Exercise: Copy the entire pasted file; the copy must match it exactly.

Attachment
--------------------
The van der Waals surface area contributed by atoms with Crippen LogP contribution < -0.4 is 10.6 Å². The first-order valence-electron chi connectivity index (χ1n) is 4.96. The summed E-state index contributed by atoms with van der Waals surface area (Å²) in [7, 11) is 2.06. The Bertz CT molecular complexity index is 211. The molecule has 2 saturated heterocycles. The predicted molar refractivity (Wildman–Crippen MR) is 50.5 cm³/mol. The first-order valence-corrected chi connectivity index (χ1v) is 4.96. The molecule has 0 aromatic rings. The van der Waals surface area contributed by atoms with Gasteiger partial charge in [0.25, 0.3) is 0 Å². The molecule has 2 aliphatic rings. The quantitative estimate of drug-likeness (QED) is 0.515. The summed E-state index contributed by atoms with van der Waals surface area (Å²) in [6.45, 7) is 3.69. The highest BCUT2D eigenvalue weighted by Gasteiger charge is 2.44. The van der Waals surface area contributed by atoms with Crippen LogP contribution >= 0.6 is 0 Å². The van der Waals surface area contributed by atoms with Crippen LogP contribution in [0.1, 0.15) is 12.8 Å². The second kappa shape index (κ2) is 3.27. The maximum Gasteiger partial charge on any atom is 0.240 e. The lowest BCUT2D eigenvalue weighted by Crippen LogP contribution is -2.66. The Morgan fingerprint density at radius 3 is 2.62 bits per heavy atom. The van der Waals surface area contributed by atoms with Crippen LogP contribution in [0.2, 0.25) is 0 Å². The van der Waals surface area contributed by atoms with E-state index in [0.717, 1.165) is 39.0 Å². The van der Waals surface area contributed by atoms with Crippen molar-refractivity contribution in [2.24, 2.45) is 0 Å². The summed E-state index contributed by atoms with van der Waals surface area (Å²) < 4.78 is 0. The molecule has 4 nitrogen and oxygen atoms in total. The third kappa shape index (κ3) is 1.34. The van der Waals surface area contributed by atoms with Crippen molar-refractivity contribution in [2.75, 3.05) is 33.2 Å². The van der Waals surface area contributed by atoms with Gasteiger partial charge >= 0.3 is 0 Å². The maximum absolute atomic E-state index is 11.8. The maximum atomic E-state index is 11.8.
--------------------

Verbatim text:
The van der Waals surface area contributed by atoms with Crippen LogP contribution < -0.4 is 10.6 Å². The first-order valence-electron chi connectivity index (χ1n) is 4.96. The summed E-state index contributed by atoms with van der Waals surface area (Å²) in [7, 11) is 2.06. The Bertz CT molecular complexity index is 211. The molecule has 2 saturated heterocycles. The predicted molar refractivity (Wildman–Crippen MR) is 50.5 cm³/mol. The first-order valence-corrected chi connectivity index (χ1v) is 4.96. The molecule has 0 aromatic rings. The van der Waals surface area contributed by atoms with Gasteiger partial charge in [0.25, 0.3) is 0 Å². The molecule has 2 aliphatic rings. The quantitative estimate of drug-likeness (QED) is 0.515. The summed E-state index contributed by atoms with van der Waals surface area (Å²) in [6.45, 7) is 3.69. The highest BCUT2D eigenvalue weighted by Gasteiger charge is 2.44. The van der Waals surface area contributed by atoms with Crippen LogP contribution >= 0.6 is 0 Å². The van der Waals surface area contributed by atoms with Crippen LogP contribution in [0.1, 0.15) is 12.8 Å². The second kappa shape index (κ2) is 3.27. The maximum Gasteiger partial charge on any atom is 0.240 e. The lowest BCUT2D eigenvalue weighted by Crippen LogP contribution is -2.66. The Morgan fingerprint density at radius 3 is 2.62 bits per heavy atom. The van der Waals surface area contributed by atoms with Crippen LogP contribution in [0.2, 0.25) is 0 Å². The van der Waals surface area contributed by atoms with E-state index in [0.717, 1.165) is 39.0 Å². The van der Waals surface area contributed by atoms with Crippen molar-refractivity contribution in [2.24, 2.45) is 0 Å². The summed E-state index contributed by atoms with van der Waals surface area (Å²) < 4.78 is 0. The molecule has 4 nitrogen and oxygen atoms in total. The third kappa shape index (κ3) is 1.34. The van der Waals surface area contributed by atoms with Crippen molar-refractivity contribution in [2.75, 3.05) is 33.2 Å². The van der Waals surface area contributed by atoms with Gasteiger partial charge >= 0.3 is 0 Å². The maximum absolute atomic E-state index is 11.8. The maximum atomic E-state index is 11.8.